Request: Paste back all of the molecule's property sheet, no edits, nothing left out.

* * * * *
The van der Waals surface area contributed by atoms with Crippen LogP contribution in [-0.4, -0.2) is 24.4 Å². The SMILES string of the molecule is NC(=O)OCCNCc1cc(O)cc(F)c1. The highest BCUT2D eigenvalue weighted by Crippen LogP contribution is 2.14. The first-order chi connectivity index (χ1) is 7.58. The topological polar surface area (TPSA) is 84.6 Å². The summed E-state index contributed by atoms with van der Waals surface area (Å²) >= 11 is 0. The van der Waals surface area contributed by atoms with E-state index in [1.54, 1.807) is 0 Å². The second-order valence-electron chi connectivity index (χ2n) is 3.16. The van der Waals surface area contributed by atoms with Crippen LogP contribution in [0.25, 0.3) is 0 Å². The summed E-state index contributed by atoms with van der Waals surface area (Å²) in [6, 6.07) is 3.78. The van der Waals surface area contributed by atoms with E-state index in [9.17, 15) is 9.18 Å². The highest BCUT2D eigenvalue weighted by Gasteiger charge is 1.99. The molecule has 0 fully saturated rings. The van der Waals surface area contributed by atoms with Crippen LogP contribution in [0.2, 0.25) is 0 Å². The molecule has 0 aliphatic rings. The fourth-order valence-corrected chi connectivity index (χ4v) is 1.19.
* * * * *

The van der Waals surface area contributed by atoms with Crippen LogP contribution in [-0.4, -0.2) is 24.4 Å². The SMILES string of the molecule is NC(=O)OCCNCc1cc(O)cc(F)c1. The highest BCUT2D eigenvalue weighted by Crippen LogP contribution is 2.14. The first-order chi connectivity index (χ1) is 7.58. The topological polar surface area (TPSA) is 84.6 Å². The summed E-state index contributed by atoms with van der Waals surface area (Å²) >= 11 is 0. The van der Waals surface area contributed by atoms with E-state index in [1.54, 1.807) is 0 Å². The second-order valence-electron chi connectivity index (χ2n) is 3.16. The van der Waals surface area contributed by atoms with Crippen LogP contribution in [0.25, 0.3) is 0 Å². The summed E-state index contributed by atoms with van der Waals surface area (Å²) in [6, 6.07) is 3.78. The van der Waals surface area contributed by atoms with E-state index in [9.17, 15) is 9.18 Å². The highest BCUT2D eigenvalue weighted by Gasteiger charge is 1.99. The molecule has 0 fully saturated rings. The van der Waals surface area contributed by atoms with Crippen LogP contribution in [0.2, 0.25) is 0 Å². The molecule has 0 aliphatic rings. The fourth-order valence-corrected chi connectivity index (χ4v) is 1.19.